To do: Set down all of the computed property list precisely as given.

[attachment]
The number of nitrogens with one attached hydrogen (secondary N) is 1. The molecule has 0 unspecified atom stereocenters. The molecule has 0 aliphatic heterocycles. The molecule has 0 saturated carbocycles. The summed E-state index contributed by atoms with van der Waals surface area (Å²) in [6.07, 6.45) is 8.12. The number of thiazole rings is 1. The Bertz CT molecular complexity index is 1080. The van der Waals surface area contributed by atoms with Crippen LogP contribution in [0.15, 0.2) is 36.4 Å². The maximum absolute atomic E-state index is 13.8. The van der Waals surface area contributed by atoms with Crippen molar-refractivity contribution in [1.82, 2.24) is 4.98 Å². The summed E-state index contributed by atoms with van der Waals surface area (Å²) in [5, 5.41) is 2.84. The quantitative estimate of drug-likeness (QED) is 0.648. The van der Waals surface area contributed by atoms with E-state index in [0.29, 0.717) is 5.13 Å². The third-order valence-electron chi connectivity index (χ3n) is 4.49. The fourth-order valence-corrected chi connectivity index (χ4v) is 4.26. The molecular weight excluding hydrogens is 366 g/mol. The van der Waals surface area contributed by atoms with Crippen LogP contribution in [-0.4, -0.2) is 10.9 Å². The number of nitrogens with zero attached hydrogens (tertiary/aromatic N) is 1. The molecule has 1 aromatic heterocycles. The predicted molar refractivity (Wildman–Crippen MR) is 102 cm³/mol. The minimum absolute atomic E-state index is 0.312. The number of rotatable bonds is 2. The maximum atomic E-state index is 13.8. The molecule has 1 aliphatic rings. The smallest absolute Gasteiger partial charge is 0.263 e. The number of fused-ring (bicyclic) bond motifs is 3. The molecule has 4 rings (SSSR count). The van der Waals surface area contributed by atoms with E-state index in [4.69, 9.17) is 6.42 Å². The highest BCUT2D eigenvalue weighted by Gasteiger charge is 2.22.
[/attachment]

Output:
The number of nitrogens with one attached hydrogen (secondary N) is 1. The molecule has 0 unspecified atom stereocenters. The molecule has 0 aliphatic heterocycles. The molecule has 0 saturated carbocycles. The summed E-state index contributed by atoms with van der Waals surface area (Å²) in [6.07, 6.45) is 8.12. The number of thiazole rings is 1. The Bertz CT molecular complexity index is 1080. The van der Waals surface area contributed by atoms with Crippen LogP contribution in [0.15, 0.2) is 36.4 Å². The maximum absolute atomic E-state index is 13.8. The van der Waals surface area contributed by atoms with Crippen molar-refractivity contribution in [1.82, 2.24) is 4.98 Å². The summed E-state index contributed by atoms with van der Waals surface area (Å²) in [5, 5.41) is 2.84. The quantitative estimate of drug-likeness (QED) is 0.648. The van der Waals surface area contributed by atoms with E-state index in [0.29, 0.717) is 5.13 Å². The third-order valence-electron chi connectivity index (χ3n) is 4.49. The fourth-order valence-corrected chi connectivity index (χ4v) is 4.26. The molecular weight excluding hydrogens is 366 g/mol. The van der Waals surface area contributed by atoms with Crippen LogP contribution in [-0.4, -0.2) is 10.9 Å². The number of nitrogens with zero attached hydrogens (tertiary/aromatic N) is 1. The molecule has 1 aromatic heterocycles. The predicted molar refractivity (Wildman–Crippen MR) is 102 cm³/mol. The minimum absolute atomic E-state index is 0.312. The number of rotatable bonds is 2. The maximum atomic E-state index is 13.8. The molecule has 1 aliphatic rings. The smallest absolute Gasteiger partial charge is 0.263 e. The number of fused-ring (bicyclic) bond motifs is 3. The molecule has 4 rings (SSSR count). The van der Waals surface area contributed by atoms with E-state index in [4.69, 9.17) is 6.42 Å². The highest BCUT2D eigenvalue weighted by Gasteiger charge is 2.22.